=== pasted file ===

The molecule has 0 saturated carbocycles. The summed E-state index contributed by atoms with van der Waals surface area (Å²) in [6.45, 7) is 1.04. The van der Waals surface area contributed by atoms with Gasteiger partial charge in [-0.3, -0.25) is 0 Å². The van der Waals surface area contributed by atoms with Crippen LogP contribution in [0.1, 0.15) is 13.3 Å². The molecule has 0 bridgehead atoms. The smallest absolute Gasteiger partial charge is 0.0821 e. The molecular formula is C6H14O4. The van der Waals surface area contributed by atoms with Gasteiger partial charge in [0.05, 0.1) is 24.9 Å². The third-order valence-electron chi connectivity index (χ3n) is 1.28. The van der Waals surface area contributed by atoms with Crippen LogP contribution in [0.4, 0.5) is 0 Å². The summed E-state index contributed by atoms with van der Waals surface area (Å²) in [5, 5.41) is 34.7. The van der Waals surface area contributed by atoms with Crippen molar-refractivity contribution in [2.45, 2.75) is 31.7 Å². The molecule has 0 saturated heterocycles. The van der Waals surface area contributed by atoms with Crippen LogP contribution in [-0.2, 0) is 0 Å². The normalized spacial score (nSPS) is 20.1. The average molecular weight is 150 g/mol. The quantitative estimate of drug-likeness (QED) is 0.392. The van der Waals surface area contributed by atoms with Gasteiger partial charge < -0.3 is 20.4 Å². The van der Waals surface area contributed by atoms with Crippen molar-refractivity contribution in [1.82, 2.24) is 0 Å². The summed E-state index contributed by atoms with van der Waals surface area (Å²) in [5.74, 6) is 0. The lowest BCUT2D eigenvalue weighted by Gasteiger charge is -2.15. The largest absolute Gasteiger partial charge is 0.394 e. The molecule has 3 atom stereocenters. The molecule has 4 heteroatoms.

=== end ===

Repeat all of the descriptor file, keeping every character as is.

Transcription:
The molecule has 0 saturated carbocycles. The summed E-state index contributed by atoms with van der Waals surface area (Å²) in [6.45, 7) is 1.04. The van der Waals surface area contributed by atoms with Gasteiger partial charge in [-0.3, -0.25) is 0 Å². The van der Waals surface area contributed by atoms with Crippen LogP contribution in [0.1, 0.15) is 13.3 Å². The molecule has 0 bridgehead atoms. The smallest absolute Gasteiger partial charge is 0.0821 e. The molecular formula is C6H14O4. The van der Waals surface area contributed by atoms with Gasteiger partial charge in [0.05, 0.1) is 24.9 Å². The third-order valence-electron chi connectivity index (χ3n) is 1.28. The van der Waals surface area contributed by atoms with Crippen LogP contribution in [0.4, 0.5) is 0 Å². The summed E-state index contributed by atoms with van der Waals surface area (Å²) in [5, 5.41) is 34.7. The van der Waals surface area contributed by atoms with Crippen molar-refractivity contribution in [2.45, 2.75) is 31.7 Å². The molecule has 0 saturated heterocycles. The van der Waals surface area contributed by atoms with Crippen LogP contribution in [-0.2, 0) is 0 Å². The normalized spacial score (nSPS) is 20.1. The average molecular weight is 150 g/mol. The quantitative estimate of drug-likeness (QED) is 0.392. The van der Waals surface area contributed by atoms with Gasteiger partial charge < -0.3 is 20.4 Å². The van der Waals surface area contributed by atoms with Crippen molar-refractivity contribution in [1.82, 2.24) is 0 Å². The summed E-state index contributed by atoms with van der Waals surface area (Å²) in [5.74, 6) is 0. The lowest BCUT2D eigenvalue weighted by Gasteiger charge is -2.15. The largest absolute Gasteiger partial charge is 0.394 e. The molecule has 3 atom stereocenters. The molecule has 4 heteroatoms.